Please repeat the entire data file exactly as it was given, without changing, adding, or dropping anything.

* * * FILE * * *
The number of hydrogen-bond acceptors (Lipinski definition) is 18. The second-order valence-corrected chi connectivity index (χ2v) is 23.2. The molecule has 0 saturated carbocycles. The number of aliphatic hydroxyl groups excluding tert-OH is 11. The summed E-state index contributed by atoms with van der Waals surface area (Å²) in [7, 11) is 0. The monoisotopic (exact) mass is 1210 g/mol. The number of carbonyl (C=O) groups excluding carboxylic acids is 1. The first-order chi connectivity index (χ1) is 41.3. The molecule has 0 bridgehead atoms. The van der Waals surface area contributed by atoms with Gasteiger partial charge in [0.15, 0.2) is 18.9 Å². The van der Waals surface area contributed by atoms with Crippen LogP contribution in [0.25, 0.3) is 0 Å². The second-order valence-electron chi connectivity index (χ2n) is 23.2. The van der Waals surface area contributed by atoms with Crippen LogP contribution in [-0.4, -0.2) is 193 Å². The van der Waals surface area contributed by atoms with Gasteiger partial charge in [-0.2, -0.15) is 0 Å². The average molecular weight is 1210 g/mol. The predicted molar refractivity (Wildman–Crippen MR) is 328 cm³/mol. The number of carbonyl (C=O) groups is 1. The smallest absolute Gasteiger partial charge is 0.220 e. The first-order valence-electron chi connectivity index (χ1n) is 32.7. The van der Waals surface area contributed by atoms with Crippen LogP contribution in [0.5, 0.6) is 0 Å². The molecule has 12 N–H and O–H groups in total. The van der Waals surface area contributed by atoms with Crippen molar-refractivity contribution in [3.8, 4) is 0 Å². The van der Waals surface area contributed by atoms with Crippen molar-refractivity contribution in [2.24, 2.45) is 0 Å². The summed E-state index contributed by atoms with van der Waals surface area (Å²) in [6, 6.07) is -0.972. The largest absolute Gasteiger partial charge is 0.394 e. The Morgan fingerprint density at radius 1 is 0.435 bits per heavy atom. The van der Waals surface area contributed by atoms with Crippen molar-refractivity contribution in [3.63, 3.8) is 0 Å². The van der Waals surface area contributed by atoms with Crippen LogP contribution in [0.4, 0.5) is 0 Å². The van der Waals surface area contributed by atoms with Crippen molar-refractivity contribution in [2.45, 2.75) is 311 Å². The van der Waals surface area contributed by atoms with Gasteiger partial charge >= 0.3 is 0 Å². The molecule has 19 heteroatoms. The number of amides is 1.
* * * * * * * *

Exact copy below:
The number of hydrogen-bond acceptors (Lipinski definition) is 18. The second-order valence-corrected chi connectivity index (χ2v) is 23.2. The molecule has 0 saturated carbocycles. The number of aliphatic hydroxyl groups excluding tert-OH is 11. The summed E-state index contributed by atoms with van der Waals surface area (Å²) in [7, 11) is 0. The monoisotopic (exact) mass is 1210 g/mol. The number of carbonyl (C=O) groups excluding carboxylic acids is 1. The first-order chi connectivity index (χ1) is 41.3. The molecule has 0 bridgehead atoms. The van der Waals surface area contributed by atoms with Gasteiger partial charge in [0.15, 0.2) is 18.9 Å². The van der Waals surface area contributed by atoms with Crippen LogP contribution in [0.25, 0.3) is 0 Å². The second-order valence-electron chi connectivity index (χ2n) is 23.2. The van der Waals surface area contributed by atoms with Crippen LogP contribution in [-0.4, -0.2) is 193 Å². The van der Waals surface area contributed by atoms with Gasteiger partial charge in [-0.2, -0.15) is 0 Å². The average molecular weight is 1210 g/mol. The predicted molar refractivity (Wildman–Crippen MR) is 328 cm³/mol. The number of carbonyl (C=O) groups is 1. The smallest absolute Gasteiger partial charge is 0.220 e. The first-order valence-electron chi connectivity index (χ1n) is 32.7. The van der Waals surface area contributed by atoms with Crippen LogP contribution in [0.5, 0.6) is 0 Å². The molecule has 12 N–H and O–H groups in total. The van der Waals surface area contributed by atoms with Crippen molar-refractivity contribution in [3.8, 4) is 0 Å². The van der Waals surface area contributed by atoms with Crippen molar-refractivity contribution in [2.24, 2.45) is 0 Å². The summed E-state index contributed by atoms with van der Waals surface area (Å²) in [6, 6.07) is -0.972. The largest absolute Gasteiger partial charge is 0.394 e. The Morgan fingerprint density at radius 1 is 0.435 bits per heavy atom. The van der Waals surface area contributed by atoms with Crippen molar-refractivity contribution in [3.63, 3.8) is 0 Å². The van der Waals surface area contributed by atoms with Crippen LogP contribution in [0.4, 0.5) is 0 Å². The van der Waals surface area contributed by atoms with Crippen molar-refractivity contribution in [2.45, 2.75) is 311 Å². The van der Waals surface area contributed by atoms with Gasteiger partial charge >= 0.3 is 0 Å². The molecule has 19 heteroatoms. The number of amides is 1.